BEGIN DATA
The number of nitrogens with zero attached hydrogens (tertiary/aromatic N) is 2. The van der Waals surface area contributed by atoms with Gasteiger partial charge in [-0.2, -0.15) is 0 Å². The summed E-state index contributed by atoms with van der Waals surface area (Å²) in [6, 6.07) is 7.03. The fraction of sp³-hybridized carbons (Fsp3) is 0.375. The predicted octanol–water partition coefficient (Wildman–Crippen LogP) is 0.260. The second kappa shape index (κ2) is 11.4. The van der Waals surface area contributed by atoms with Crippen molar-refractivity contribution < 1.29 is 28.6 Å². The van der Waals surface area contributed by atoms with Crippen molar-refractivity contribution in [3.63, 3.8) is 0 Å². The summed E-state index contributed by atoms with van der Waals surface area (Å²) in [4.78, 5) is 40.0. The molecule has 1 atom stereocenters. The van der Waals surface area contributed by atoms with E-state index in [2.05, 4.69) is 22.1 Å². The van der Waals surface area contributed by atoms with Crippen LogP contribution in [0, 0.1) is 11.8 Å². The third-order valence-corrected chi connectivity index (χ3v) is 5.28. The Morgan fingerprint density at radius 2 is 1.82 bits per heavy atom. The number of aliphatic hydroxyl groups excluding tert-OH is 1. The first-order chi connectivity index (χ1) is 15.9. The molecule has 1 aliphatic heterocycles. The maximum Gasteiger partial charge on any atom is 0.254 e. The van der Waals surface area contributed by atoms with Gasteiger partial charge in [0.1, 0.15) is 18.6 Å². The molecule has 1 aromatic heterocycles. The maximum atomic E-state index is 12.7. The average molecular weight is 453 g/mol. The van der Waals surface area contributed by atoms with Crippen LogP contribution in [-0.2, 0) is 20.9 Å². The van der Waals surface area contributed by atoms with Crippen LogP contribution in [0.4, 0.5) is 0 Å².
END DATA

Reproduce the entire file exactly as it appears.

The number of nitrogens with zero attached hydrogens (tertiary/aromatic N) is 2. The van der Waals surface area contributed by atoms with Gasteiger partial charge in [-0.2, -0.15) is 0 Å². The summed E-state index contributed by atoms with van der Waals surface area (Å²) in [6, 6.07) is 7.03. The fraction of sp³-hybridized carbons (Fsp3) is 0.375. The predicted octanol–water partition coefficient (Wildman–Crippen LogP) is 0.260. The second kappa shape index (κ2) is 11.4. The van der Waals surface area contributed by atoms with Crippen molar-refractivity contribution < 1.29 is 28.6 Å². The van der Waals surface area contributed by atoms with Crippen molar-refractivity contribution in [3.63, 3.8) is 0 Å². The summed E-state index contributed by atoms with van der Waals surface area (Å²) in [4.78, 5) is 40.0. The molecule has 1 atom stereocenters. The van der Waals surface area contributed by atoms with E-state index in [2.05, 4.69) is 22.1 Å². The van der Waals surface area contributed by atoms with Crippen LogP contribution in [0, 0.1) is 11.8 Å². The third-order valence-corrected chi connectivity index (χ3v) is 5.28. The Morgan fingerprint density at radius 2 is 1.82 bits per heavy atom. The number of aliphatic hydroxyl groups excluding tert-OH is 1. The first-order chi connectivity index (χ1) is 15.9. The molecule has 1 aliphatic heterocycles. The maximum Gasteiger partial charge on any atom is 0.254 e. The van der Waals surface area contributed by atoms with Gasteiger partial charge in [0.1, 0.15) is 18.6 Å². The molecule has 1 aromatic heterocycles. The maximum atomic E-state index is 12.7. The average molecular weight is 453 g/mol. The van der Waals surface area contributed by atoms with Crippen LogP contribution in [-0.2, 0) is 20.9 Å². The van der Waals surface area contributed by atoms with Crippen LogP contribution in [0.4, 0.5) is 0 Å².